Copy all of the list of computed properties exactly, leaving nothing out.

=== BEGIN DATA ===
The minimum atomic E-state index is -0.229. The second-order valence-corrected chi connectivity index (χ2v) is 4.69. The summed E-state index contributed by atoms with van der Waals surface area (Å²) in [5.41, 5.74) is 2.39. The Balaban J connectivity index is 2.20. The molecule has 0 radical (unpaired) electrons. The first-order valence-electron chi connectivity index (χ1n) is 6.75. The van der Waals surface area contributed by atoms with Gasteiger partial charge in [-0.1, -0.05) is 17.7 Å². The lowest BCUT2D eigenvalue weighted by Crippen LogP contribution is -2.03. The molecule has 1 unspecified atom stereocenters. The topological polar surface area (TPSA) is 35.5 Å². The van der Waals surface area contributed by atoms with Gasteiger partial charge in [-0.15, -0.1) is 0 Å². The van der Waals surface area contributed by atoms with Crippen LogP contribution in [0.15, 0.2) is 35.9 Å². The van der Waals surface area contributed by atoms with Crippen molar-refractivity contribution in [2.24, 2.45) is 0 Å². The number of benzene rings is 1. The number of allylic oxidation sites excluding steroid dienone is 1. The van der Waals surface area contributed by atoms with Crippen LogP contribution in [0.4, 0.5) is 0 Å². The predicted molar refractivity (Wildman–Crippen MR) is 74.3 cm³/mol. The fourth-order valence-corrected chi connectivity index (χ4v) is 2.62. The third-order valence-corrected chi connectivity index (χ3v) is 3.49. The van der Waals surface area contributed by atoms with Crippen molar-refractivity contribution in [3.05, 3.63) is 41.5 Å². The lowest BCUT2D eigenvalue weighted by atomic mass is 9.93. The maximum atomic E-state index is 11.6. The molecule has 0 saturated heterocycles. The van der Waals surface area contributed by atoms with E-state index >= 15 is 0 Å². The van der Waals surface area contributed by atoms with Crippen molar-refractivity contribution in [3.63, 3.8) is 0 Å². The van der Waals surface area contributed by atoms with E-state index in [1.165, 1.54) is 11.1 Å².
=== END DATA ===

The minimum atomic E-state index is -0.229. The second-order valence-corrected chi connectivity index (χ2v) is 4.69. The summed E-state index contributed by atoms with van der Waals surface area (Å²) in [5.41, 5.74) is 2.39. The Balaban J connectivity index is 2.20. The molecule has 0 radical (unpaired) electrons. The first-order valence-electron chi connectivity index (χ1n) is 6.75. The van der Waals surface area contributed by atoms with Gasteiger partial charge in [-0.1, -0.05) is 17.7 Å². The lowest BCUT2D eigenvalue weighted by Crippen LogP contribution is -2.03. The molecule has 1 unspecified atom stereocenters. The topological polar surface area (TPSA) is 35.5 Å². The van der Waals surface area contributed by atoms with Gasteiger partial charge in [-0.15, -0.1) is 0 Å². The van der Waals surface area contributed by atoms with Crippen LogP contribution in [0.15, 0.2) is 35.9 Å². The van der Waals surface area contributed by atoms with Crippen molar-refractivity contribution in [2.24, 2.45) is 0 Å². The number of benzene rings is 1. The number of allylic oxidation sites excluding steroid dienone is 1. The van der Waals surface area contributed by atoms with Crippen LogP contribution in [0.4, 0.5) is 0 Å². The predicted molar refractivity (Wildman–Crippen MR) is 74.3 cm³/mol. The fourth-order valence-corrected chi connectivity index (χ4v) is 2.62. The third-order valence-corrected chi connectivity index (χ3v) is 3.49. The van der Waals surface area contributed by atoms with Crippen molar-refractivity contribution in [3.05, 3.63) is 41.5 Å². The lowest BCUT2D eigenvalue weighted by atomic mass is 9.93. The maximum atomic E-state index is 11.6. The molecule has 0 saturated heterocycles. The van der Waals surface area contributed by atoms with E-state index >= 15 is 0 Å². The van der Waals surface area contributed by atoms with Crippen molar-refractivity contribution in [3.63, 3.8) is 0 Å². The van der Waals surface area contributed by atoms with E-state index in [1.165, 1.54) is 11.1 Å².